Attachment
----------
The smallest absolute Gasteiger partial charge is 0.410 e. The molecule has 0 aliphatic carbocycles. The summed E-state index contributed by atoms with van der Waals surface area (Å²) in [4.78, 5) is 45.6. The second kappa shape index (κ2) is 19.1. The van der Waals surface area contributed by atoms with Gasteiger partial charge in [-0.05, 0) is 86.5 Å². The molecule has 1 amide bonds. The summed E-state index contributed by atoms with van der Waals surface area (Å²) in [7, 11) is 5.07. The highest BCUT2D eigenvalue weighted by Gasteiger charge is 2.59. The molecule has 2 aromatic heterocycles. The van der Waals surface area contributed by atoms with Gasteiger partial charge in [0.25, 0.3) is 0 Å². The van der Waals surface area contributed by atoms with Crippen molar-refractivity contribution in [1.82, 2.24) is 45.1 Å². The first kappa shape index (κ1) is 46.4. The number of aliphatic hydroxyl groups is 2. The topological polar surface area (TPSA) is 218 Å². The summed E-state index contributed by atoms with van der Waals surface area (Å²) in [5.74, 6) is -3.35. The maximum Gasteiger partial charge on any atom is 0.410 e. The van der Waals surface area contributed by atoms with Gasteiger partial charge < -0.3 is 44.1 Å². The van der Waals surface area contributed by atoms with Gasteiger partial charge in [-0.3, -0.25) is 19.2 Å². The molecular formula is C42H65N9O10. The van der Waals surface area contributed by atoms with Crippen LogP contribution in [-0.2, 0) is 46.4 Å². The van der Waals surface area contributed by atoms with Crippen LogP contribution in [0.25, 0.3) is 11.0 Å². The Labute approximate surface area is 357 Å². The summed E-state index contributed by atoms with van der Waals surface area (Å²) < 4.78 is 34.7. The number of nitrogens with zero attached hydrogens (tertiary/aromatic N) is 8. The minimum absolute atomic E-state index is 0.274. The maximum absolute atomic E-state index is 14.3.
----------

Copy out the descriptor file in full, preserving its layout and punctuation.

The smallest absolute Gasteiger partial charge is 0.410 e. The molecule has 0 aliphatic carbocycles. The summed E-state index contributed by atoms with van der Waals surface area (Å²) in [4.78, 5) is 45.6. The second kappa shape index (κ2) is 19.1. The van der Waals surface area contributed by atoms with Gasteiger partial charge in [-0.05, 0) is 86.5 Å². The molecule has 1 amide bonds. The summed E-state index contributed by atoms with van der Waals surface area (Å²) in [7, 11) is 5.07. The highest BCUT2D eigenvalue weighted by Gasteiger charge is 2.59. The molecule has 2 aromatic heterocycles. The van der Waals surface area contributed by atoms with Gasteiger partial charge in [0.25, 0.3) is 0 Å². The van der Waals surface area contributed by atoms with Crippen molar-refractivity contribution in [1.82, 2.24) is 45.1 Å². The first kappa shape index (κ1) is 46.4. The number of aliphatic hydroxyl groups is 2. The topological polar surface area (TPSA) is 218 Å². The summed E-state index contributed by atoms with van der Waals surface area (Å²) in [5.74, 6) is -3.35. The maximum Gasteiger partial charge on any atom is 0.410 e. The van der Waals surface area contributed by atoms with Gasteiger partial charge < -0.3 is 44.1 Å². The van der Waals surface area contributed by atoms with Gasteiger partial charge in [-0.3, -0.25) is 19.2 Å². The molecular formula is C42H65N9O10. The van der Waals surface area contributed by atoms with Crippen LogP contribution in [-0.2, 0) is 46.4 Å². The van der Waals surface area contributed by atoms with Crippen LogP contribution in [0.25, 0.3) is 11.0 Å². The Labute approximate surface area is 357 Å². The summed E-state index contributed by atoms with van der Waals surface area (Å²) < 4.78 is 34.7. The number of nitrogens with zero attached hydrogens (tertiary/aromatic N) is 8. The minimum absolute atomic E-state index is 0.274. The maximum absolute atomic E-state index is 14.3.